Director Abbas Kiarostami, who died this Sunday five years ago, left a poetic work that not only gave testimony to the artistic vicissitudes that his native Iran experienced, but also Through tapes such as “The Taste of the Cherry”, he opened the doors of the West to cinema in the Middle East.
His career began in the seventies With the trend of short films and extended to the eighties with the production of feature films that were mostly shown in his country except for some Western film festivals.
but she was with “Behind the olive trees” (1994), which was seen at the return of the Mar del Plata festival in 1996, whose name began to spread around the world and already in 1997 with “Cherry Taste” Consecrated with the Palme d’Or in Cannes (shared with “The Eel”, by Shohei Imamura). That was the peak moment of his career.
“If I can remember anything about him, it’s his simplicity. Kiarostami always carried a small camera with him. I was looking for fragments of everyday life. We see there, quite simply, the possibility of truncation of noodles. It wasn’t strange to see him depicting an animal grazing or a tree swaying in the wind for a while, Fremdina Bianco, a director and writer who was under the tutelage of director Iran, told Tlam in 2015 at EICTV’s Authors’ Workshop. . From San Antonio de los Paos, Cuba.
“Kiarostami was very close to us. He offered, for example, to accompany us to the shoot, he wanted to watch, be there,” explained Bianco, who recommended Kiarostami “and filming,” when she told him about her concerns about a short film I had in mind.
“Kiarostami always carried a small camera with him. He was looking for the shards of everyday life. Look there, quite simply, the possibility of pulling out the hair”“
As he remembers, one of the tips that the Iranian director gave him was Photography is an exercise and the more you do it, the better you’ll master it.
It’s what he applied to himself all his life, with an imprint on it I used to mix the novel with the documentary; The real life you imagine when writing the script and looking into the viewfinder.
“Detrs de los olivos”, the first film to surpass its quality, was actually the closing of the trilogy that shares the city in which the action takes place, Coker, 350 kilometers from Tehern, to which the director has returned once and for all again due to unexpected events.
Trailer for the movie “Behind the Olive Trees”
Previous works were “Where’s my friend’s house?” , in which a Cocker kid must return a notebook to a classmate; And after the 1991 earthquake, Life Goes On, in which a local girl and boy play a newlywed couple who occupy a dilapidated house. Heroes, in real life, end up in love.
“I think that Abbas reminded me of the importance of being sensitive to my surroundings and also taught me to face fear”, explained Bianco of that eye that knew how to see fantasy in reality or reality in fantasy, depending on the point it wanted to interpret.
Kiarostami belongs to the so-called generation The new wave of Iranian cinema, born in the 1960s, which has become universally popular in the following, with works differing in abundance in that transition through their philosophical and political, realistic or figurative content chosen by a section of critics as the subject of fidelity and analysis.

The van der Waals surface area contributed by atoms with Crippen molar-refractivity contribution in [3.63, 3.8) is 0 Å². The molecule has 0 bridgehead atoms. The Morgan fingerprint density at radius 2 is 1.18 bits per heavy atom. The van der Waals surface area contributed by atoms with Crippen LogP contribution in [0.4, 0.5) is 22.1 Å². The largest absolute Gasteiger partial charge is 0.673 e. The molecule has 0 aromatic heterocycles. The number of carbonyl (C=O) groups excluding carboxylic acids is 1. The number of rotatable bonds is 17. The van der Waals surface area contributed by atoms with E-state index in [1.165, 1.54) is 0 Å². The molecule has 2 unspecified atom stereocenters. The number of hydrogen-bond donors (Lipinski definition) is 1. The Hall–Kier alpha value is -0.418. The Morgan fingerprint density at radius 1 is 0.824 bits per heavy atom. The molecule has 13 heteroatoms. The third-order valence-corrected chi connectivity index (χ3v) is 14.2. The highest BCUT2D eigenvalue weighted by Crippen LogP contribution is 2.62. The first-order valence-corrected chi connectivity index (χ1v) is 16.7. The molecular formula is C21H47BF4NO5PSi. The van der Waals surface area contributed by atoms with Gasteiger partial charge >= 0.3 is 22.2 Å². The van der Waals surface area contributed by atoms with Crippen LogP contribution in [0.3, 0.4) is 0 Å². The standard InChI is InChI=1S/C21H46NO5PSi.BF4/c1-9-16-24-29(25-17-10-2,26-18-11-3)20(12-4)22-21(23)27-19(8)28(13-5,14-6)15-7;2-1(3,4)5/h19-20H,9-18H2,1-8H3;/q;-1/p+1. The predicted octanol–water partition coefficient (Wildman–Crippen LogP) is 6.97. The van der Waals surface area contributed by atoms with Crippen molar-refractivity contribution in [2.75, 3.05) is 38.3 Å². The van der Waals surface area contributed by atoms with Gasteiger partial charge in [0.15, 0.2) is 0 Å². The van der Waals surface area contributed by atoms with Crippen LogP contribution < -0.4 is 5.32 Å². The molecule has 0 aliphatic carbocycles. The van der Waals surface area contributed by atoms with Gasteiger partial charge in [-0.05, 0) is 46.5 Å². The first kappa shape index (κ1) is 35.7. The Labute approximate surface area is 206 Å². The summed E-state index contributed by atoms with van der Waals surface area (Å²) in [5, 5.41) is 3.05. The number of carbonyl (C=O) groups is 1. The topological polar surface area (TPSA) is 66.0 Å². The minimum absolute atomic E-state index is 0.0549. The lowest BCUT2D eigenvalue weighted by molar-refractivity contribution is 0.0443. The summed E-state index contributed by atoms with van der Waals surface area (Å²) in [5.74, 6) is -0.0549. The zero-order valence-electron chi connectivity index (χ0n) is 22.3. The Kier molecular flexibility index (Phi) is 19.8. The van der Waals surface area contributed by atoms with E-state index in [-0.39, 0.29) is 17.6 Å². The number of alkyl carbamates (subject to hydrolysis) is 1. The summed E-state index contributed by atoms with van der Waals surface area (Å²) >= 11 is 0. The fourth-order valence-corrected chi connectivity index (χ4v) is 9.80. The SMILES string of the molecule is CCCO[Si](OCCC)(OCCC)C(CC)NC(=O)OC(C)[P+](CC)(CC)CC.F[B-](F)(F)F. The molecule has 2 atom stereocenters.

Kiarostami’s work challenges current cinema, particularly in its formal aspects, in the sensitivity and tension of weaving the novel into documentaries.“
Such as, “Cherry flavor” who has been in Argentina on the bill for nine months Exceeding 130,000 spectators, it opened the door to domestic distribution, and allowed audiences around the world, to renew the look increasingly focused on cinema in one country and very rarely always well received from Europe or Asia.
Bianco also reflected on the multiculturalism that Kiarostami contributed to, but from his experience in the workshop: “He also gave me friends, such as director Hira Nabi from Pakistan; Shisher Jha, from India; Esai Bee from Mexico, and a few others, with whom I still exchange Today’s scripts, settings, and projects. What more could I ask for than to feed myself such diverse and valuable opinions?”
Taste of Cherry (1997) – Dir. A. Kiarostami (SUBS. Castellano)
This cultural mix was present when he was the jury chairman of the Mar del Plata Film Festival in 1998, but also in other films that left Iran’s borders, such as “ABC Africa” (2001), about the HIV epidemic. in Uganda. Also by publishing the first bilingual-Farsi-Spanish version of his poetry collection “Compaero del viento”, or directing Academy Award winner Juliette Binoche in Certified Copy (2010), a film banned in Iran, but it competed in Cannes. ..
“Kiarostami’s work challenges current cinema, especially in its formal aspects, in the sensitivity of weaving the novel with the documentary and putting it in a state of tension. It offers us a poetic experience of time and invites us back to what is important: that little thing in front of us that many times we don’t see,” he spoke Bianco about this director who first broke the borders of his country, and then the barrier of time.
“Professional problem solver. Subtly charming bacon buff. Gamer. Avid alcohol nerd. Music trailblazer.”